Effects of an extreme weather event on seabird breeding success at a North Sea colony
|Title||Effects of an extreme weather event on seabird breeding success at a North Sea colony|
|Publication Type||Journal Article|
|Year of Publication||2015|
|Authors||Newell, M, Wanless, S, Harris, MP, Daunt, F|
|Journal||Marine Ecology Progress Series|
|Keywords||black-legged kittiwake, climate change, common guillemot, European shag, rainfall, razorbill, summer storm|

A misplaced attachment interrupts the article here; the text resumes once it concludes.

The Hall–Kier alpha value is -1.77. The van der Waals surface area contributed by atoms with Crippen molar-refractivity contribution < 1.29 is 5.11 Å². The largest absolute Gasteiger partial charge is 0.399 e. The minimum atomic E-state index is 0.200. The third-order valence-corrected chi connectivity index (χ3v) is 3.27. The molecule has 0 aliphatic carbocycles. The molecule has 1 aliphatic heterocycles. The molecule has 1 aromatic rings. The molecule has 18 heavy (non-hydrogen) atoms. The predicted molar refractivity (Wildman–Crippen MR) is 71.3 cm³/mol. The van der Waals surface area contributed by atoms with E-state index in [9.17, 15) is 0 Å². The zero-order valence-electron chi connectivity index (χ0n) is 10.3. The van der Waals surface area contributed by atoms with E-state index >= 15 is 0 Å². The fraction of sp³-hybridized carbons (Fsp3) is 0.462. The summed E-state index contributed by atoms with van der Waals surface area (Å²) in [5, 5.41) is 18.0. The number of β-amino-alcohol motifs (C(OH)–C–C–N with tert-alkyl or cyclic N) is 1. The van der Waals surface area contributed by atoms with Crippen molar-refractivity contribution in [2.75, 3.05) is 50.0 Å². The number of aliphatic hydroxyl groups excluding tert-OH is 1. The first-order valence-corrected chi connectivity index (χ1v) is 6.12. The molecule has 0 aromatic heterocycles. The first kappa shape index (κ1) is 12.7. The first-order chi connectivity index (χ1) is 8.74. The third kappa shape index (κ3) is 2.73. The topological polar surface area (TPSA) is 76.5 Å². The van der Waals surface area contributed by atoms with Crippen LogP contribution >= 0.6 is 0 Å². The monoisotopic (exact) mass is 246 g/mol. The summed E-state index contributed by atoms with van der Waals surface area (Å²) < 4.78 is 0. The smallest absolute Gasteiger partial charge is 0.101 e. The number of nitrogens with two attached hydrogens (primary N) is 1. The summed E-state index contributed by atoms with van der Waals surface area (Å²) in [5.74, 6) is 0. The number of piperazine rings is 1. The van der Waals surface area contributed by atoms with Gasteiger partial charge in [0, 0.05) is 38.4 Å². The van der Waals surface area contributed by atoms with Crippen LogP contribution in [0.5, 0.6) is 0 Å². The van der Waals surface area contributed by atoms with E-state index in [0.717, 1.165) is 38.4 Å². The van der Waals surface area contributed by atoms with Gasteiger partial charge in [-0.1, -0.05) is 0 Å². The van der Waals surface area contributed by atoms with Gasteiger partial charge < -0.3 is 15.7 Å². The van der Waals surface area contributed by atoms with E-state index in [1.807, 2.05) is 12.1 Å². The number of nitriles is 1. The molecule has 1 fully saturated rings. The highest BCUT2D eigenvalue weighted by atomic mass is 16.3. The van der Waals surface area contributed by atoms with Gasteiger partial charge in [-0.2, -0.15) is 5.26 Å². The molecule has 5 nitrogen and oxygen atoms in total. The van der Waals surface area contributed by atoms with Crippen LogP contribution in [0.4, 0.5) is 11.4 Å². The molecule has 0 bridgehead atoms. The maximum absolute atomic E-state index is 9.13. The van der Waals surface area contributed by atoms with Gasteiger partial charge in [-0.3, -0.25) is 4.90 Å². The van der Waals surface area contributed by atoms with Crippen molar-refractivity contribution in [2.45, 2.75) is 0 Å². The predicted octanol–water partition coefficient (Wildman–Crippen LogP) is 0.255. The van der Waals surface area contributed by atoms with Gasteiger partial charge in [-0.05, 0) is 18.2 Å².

Quantifying the effects of extreme weather is a critical question in population ecology since climate models predict increased climate variability. Effects will vary among and within species due to exposure or susceptibility, yet few studies have considered these sources of variation simultaneously. We investigated the effects of a summer storm on the breeding success of 4 seabird species at a North Sea colony in relation to aspect, height above sea-level, distance to cliff edge and laying date. The storm lasted 8 h with gusts of \ensuremath>60 m s?1. In exposed plots, razorbills Alca torda had higher failure rates (28.5%) than European shags Phalacrocorax aristotelis (15.1%), black-legged kittiwakes Rissa tridactyla (15.6%) and common guillemots Uria aalge (10.4%). Conversely, failure rates in sheltered plots were negligible (shags 0.0%; kittiwakes 1.9%; no guillemot or razorbill plots in sheltered locations). Guillemots breeding closer to sea-level were more likely to fail, but cliff edge proximity did not affect failure rate. In razorbills, pairs that laid early were more likely to survive the storm. In all species, some failed pairs re-laid, and success of re-lays was lower than that of pairs that survived. Thus, re-laying only provided partial compensation, and, overall, the storm caused a net reduction in annual population production of 4.6, 10.7, 8.9 and 22.8% for shags, kittiwakes, guillemots and razorbills, respectively. Increased storm frequency may therefore have important consequences on seabird populations, but orientation of storms relative to colonies and timing in relation to the breeding season are likely to be critical in determining the overall effect.